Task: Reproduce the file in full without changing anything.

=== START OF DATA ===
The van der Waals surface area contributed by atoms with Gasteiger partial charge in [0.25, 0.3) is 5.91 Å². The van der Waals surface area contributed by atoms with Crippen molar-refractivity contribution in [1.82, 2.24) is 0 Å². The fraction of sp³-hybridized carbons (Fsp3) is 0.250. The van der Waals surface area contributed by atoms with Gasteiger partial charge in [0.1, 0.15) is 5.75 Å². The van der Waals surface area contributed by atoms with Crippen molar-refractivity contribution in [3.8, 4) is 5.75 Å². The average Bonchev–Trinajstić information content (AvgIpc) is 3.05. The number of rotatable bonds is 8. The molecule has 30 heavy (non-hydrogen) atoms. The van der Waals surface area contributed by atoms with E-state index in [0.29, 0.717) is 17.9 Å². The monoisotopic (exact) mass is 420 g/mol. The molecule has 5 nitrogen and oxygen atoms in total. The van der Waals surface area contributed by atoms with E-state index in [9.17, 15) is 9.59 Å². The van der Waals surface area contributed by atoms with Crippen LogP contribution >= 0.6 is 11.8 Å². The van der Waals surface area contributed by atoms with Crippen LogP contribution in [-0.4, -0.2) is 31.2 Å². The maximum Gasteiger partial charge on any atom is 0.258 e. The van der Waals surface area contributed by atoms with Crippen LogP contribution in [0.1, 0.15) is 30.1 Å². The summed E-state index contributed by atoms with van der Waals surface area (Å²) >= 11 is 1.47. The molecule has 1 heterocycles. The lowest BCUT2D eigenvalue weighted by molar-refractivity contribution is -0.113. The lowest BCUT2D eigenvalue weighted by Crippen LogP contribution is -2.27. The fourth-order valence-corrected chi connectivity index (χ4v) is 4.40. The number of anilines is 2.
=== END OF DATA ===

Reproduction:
The van der Waals surface area contributed by atoms with Gasteiger partial charge in [0.25, 0.3) is 5.91 Å². The van der Waals surface area contributed by atoms with Crippen molar-refractivity contribution in [1.82, 2.24) is 0 Å². The fraction of sp³-hybridized carbons (Fsp3) is 0.250. The van der Waals surface area contributed by atoms with Gasteiger partial charge in [0.1, 0.15) is 5.75 Å². The van der Waals surface area contributed by atoms with Crippen molar-refractivity contribution in [3.8, 4) is 5.75 Å². The average Bonchev–Trinajstić information content (AvgIpc) is 3.05. The number of rotatable bonds is 8. The molecule has 30 heavy (non-hydrogen) atoms. The van der Waals surface area contributed by atoms with E-state index in [0.29, 0.717) is 17.9 Å². The monoisotopic (exact) mass is 420 g/mol. The molecule has 5 nitrogen and oxygen atoms in total. The van der Waals surface area contributed by atoms with E-state index in [9.17, 15) is 9.59 Å². The van der Waals surface area contributed by atoms with Crippen LogP contribution >= 0.6 is 11.8 Å². The van der Waals surface area contributed by atoms with Crippen LogP contribution in [-0.4, -0.2) is 31.2 Å². The maximum Gasteiger partial charge on any atom is 0.258 e. The van der Waals surface area contributed by atoms with Crippen LogP contribution in [0.1, 0.15) is 30.1 Å². The summed E-state index contributed by atoms with van der Waals surface area (Å²) >= 11 is 1.47. The molecule has 1 heterocycles. The lowest BCUT2D eigenvalue weighted by molar-refractivity contribution is -0.113. The lowest BCUT2D eigenvalue weighted by Crippen LogP contribution is -2.27. The fourth-order valence-corrected chi connectivity index (χ4v) is 4.40. The number of anilines is 2.